Because the minivan was big enough for three babies in two years, but not a fourth.
Because our four-year-old can eat a banana, two oranges, a PB&J sandwich, two cups of water, a handful of goldfish, and a scoop of raisins, and STILL be hungry. And our grocery budget is supposed to cover 7 people, not 1 preschooler.
Because our bedtime routine has gotten entirely out of hand. And if I start the clock at 4:15 with bath time, it puts everyone finally in bed, lights out, doors closed, calm, at 10 o'clock, on a good day. In time to nurse the baby again.
Because there are only so many minutes in an hour that one can spend cyclically changing dirty diapers without going absolutely insane.*
There are lots of good reasons to delay having a baby.
For people trying out the Natural Family Planning method, might I recommend a humorous, easy read along the way:
I read this book while breastfeeding twins, and refereeing two preschoolers from the couch. And I've never felt more understood in my fears and frustrations.
Just real quick, I need to pause and clear up a misconception: twin breastfeeding -- despite the twinsiverse lactivist propaganda -- is nothing like this:
Thankfully, unlike most bloggers-turned-authors, Simcha Fisher's first book is just as entertaining and insightful as her blog -- even when talking about the very personal and often annoying topic of NFP.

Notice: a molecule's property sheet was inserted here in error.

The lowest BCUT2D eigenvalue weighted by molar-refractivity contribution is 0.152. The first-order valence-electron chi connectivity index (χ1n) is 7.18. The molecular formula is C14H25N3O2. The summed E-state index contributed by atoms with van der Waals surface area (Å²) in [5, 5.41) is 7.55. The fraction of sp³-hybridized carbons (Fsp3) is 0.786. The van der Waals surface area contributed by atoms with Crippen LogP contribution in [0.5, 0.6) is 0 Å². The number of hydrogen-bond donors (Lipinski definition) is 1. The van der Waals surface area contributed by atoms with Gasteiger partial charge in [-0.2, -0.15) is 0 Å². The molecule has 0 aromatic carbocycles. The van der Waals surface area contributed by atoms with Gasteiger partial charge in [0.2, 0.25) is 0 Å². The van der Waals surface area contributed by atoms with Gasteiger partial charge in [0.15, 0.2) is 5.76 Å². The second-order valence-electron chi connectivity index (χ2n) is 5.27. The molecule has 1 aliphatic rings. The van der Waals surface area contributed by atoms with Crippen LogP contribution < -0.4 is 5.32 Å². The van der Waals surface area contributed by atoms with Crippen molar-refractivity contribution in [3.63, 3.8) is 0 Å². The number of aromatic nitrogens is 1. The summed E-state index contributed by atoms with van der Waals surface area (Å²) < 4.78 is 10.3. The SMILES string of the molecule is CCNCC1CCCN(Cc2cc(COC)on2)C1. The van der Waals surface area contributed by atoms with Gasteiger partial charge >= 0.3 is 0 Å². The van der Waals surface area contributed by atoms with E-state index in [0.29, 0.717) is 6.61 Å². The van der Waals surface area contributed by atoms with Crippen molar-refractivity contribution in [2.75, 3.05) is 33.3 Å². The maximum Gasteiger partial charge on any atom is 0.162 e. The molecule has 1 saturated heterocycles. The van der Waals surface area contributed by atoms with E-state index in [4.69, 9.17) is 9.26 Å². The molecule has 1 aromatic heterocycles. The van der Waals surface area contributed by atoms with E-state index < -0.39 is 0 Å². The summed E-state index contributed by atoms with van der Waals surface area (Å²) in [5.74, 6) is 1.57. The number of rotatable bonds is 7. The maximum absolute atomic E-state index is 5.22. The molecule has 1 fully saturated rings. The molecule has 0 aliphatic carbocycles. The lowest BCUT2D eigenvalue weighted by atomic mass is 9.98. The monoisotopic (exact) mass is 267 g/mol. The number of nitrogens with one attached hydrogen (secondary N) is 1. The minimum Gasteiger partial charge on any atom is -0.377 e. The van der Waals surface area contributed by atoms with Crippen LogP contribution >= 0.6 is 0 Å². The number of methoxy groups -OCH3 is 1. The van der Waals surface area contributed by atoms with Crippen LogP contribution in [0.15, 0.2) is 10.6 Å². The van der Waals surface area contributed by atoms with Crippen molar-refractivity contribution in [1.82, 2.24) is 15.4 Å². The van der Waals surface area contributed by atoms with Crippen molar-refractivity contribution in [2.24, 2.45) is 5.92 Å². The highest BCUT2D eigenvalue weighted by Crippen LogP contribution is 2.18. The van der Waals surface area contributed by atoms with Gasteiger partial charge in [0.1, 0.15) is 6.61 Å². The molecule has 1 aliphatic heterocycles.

(Yes, I can call it annoying. I have five kids, and the oldest is six.**)
A more accurate title might be, Sometimes NFP Sucks, But It Really Can Actually Be Good For Relationships, No Really, or as Simcha's written before, The Worst Possible Method, Except For All The Others.
She clears up some inaccuracies that don't get covered in a lot of Catholic marriage prep classes: how to not hate your spouse, how NFP can ruin your marriage, and that it's okay to laugh about sex.
She even makes fun of the idea that NFP is all roses and romance and honeymoon, as it's often marketed by well-meaning advocates.
I spent several years telling people that NFP is awesome and everyone should do it, and if you're not doing it, you're missing out. But really, that's a decision for each couple to discern on their own.
For our family, it's the best choice, and it's been a good thing for our relationship.
If you're thinking about jumping on the NFP bandwagon, I recommend downloading a copy of Simcha's book for a realistic and humorous primer.
*Also, physical health, finances, and one's own conscientious determination.
**By the way, if you like taking pregnancy tests as much as I do, you're going to want to know about Amazon's giant box of super-cheap test strips.